Date: 19 September 2012
Originally published in: Metro (UK)
Written by: Andrew Williams
Kim Wilde, 51, is best known for her 1981 hit Kids In America, and talks to Metro about her father, Marty Wilde, and her mother who sang in a 1950s girls’ group.
My parents had me when they were about 20. My father, singer Marty Wilde, was one of the pioneer rock’n’roll stars in Britain and he met my mum on a TV show. She was in The Vernons Girls, one of the first girl groups. They had me and my brother, Ricky, in quick succession. We lived in London until I was ten, when my father wrote some big hits for acts such as Status Quo and Lulu, it changed his fortunes and we moved to the country.
When I was a teenager, me and my mum were my dad’s backing vocalists. We did a show with him at the London Palladium. I learnt a lot about harmony; our voices blended well together because we were a family. I was blown away by my dad’s capacity to transport an audience to somewhere else just by singing. Something magical happens between an audience and a performer and I grew up watching it first-hand. I thought I wouldn’t mind doing that for the rest of my life and getting paid for it.
I finished art college and was hunting around for like-minded souls to set up a music project but didn’t find anyone. My brother had started writing songs and I became his backing vocalist. I went to the studio and the producer, Mickie Most, suggested I become the singer. My brother was relieved. He didn’t fancy being a pop star – he wanted to be out of the limelight. I was envious he had that songwriting ability because I felt I didn’t have the experience to do it myself. I was happy being the front person for my brother and dad’s songs in the early part of my career, such as with Kids In America, View From A Bridge and Cambodia.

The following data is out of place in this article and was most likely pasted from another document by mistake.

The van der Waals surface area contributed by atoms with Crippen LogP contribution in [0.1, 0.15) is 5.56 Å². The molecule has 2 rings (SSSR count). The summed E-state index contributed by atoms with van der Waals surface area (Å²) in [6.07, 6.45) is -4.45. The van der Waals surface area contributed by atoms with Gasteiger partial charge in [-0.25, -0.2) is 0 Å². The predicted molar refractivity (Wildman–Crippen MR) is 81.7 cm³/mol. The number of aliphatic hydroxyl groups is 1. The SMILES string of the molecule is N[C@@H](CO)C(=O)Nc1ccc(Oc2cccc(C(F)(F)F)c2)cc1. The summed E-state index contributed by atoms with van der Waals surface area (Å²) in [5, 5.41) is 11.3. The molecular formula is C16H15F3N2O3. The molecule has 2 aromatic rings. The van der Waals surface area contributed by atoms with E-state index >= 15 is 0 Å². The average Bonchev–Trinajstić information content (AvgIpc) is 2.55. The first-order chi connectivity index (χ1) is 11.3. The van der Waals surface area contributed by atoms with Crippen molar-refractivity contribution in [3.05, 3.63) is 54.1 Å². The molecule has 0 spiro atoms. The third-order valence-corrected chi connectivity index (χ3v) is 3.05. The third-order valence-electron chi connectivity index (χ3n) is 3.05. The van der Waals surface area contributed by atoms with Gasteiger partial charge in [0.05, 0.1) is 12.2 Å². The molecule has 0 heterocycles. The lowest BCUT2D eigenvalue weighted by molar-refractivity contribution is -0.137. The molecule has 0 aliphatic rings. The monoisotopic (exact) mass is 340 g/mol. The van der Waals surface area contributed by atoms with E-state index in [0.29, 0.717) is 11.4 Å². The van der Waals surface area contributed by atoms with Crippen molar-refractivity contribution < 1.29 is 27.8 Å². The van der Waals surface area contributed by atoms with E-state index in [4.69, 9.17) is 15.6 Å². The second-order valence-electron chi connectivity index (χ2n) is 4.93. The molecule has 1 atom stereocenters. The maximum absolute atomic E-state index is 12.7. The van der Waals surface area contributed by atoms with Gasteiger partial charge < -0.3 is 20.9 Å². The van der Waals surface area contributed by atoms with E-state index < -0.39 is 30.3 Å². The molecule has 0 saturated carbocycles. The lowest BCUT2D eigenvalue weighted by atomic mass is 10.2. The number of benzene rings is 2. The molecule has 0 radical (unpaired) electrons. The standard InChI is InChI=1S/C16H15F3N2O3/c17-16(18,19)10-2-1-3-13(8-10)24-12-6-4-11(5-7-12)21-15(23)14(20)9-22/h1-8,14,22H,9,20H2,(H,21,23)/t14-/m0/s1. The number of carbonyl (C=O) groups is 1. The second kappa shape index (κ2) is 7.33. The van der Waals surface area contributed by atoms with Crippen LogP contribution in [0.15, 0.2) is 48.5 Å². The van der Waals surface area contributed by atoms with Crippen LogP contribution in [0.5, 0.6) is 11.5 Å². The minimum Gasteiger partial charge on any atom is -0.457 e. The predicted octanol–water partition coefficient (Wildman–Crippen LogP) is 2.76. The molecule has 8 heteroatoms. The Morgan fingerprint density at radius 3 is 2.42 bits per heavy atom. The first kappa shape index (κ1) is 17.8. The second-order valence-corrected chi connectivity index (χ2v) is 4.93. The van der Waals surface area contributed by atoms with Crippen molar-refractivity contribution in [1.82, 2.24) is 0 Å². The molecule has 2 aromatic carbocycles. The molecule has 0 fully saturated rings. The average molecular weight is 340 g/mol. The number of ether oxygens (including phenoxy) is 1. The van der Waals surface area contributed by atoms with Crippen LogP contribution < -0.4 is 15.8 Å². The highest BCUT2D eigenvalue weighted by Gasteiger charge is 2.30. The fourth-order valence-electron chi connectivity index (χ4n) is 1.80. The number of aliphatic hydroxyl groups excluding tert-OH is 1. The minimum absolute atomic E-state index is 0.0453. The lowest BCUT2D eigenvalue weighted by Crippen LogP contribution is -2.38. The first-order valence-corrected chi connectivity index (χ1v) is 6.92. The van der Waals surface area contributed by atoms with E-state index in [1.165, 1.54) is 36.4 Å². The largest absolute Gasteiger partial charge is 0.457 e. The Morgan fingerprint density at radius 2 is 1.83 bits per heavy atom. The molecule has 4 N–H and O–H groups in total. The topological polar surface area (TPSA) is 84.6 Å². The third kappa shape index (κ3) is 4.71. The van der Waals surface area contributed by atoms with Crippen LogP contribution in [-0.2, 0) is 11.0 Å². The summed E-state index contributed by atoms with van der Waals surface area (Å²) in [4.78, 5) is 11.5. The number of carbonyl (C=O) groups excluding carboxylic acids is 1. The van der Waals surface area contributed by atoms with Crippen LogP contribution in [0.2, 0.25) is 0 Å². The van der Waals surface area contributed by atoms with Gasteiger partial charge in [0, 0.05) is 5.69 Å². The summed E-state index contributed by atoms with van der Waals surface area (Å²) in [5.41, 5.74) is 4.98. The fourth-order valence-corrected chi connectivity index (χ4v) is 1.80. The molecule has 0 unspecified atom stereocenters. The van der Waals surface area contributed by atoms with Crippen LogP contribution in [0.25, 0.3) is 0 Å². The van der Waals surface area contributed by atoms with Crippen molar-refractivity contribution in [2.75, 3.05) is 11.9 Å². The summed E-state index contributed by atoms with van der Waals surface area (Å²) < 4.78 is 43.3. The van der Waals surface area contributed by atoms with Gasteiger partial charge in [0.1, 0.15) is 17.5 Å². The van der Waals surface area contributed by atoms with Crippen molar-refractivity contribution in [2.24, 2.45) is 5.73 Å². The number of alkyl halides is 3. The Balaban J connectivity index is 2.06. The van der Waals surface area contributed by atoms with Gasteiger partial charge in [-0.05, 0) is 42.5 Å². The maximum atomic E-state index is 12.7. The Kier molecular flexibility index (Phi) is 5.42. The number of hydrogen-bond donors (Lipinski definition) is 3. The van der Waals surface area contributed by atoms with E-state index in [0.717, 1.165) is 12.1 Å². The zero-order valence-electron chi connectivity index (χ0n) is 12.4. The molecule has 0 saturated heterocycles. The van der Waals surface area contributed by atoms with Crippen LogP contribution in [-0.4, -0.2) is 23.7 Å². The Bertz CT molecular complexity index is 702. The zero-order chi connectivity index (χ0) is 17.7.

We shared the same sense of humour, loved pop music and the fact my dad was young when he had us meant there wasn’t a huge age gap. It felt as though we were a band and we had good fun.
Becoming a mother was high on my list of priorities. When I was 36, I was in the mood for a making a significant change in my life. I was offered a role in Tommy in the West End. My instinct was proved right – I met my husband Hal, an actor in the show, and was married within six months of taking the job. I had met someone I wanted to start a family with and it gave me the courage to completely get out of the business.
We wanted to have children and, when I became pregnant, it inspired me to take up gardening. I had a vision of them growing up in a garden with vegetables and flowers and butterflies and bees. Any mother wants to make their child’s life as perfect as possible and that’s what gardening represented for me. It led to a whole new career I wasn’t anticipating.
My children had no idea I’d been a pop star until they saw me perform as part of a retro 1980s tour – then they got the shock of their lives. My son, Harry, who was around six, came into the dressing room afterwards and I asked him what he thought of Mummy. He said: ‘That was my other mummy.’ He was almost a bit shy. It was a bizarre situation but he quickly got over it when I told him to pick his stuff off the floor. They’ve come to a few gigs since and have a great time.
My daughter, Rose, is 12 and is writing songs. My son is 14 and plays a wicked lead guitar and wants to be in a band. It’s wonderful to see. My son’s a bit quiet, like I was at that age, but has a great passion for music. My daughter reminds me a lot of myself – she enjoys singing and playing the piano and I used to love that. My parents have a wonderful relationship with my children, which is great because my husband and I get to slope off sometimes and be Hal and Kim rather than Mum and Dad.
Kim Wilde is promoting Ronseal’s Go On Get Outdoors campaign. www.ronseal.co.uk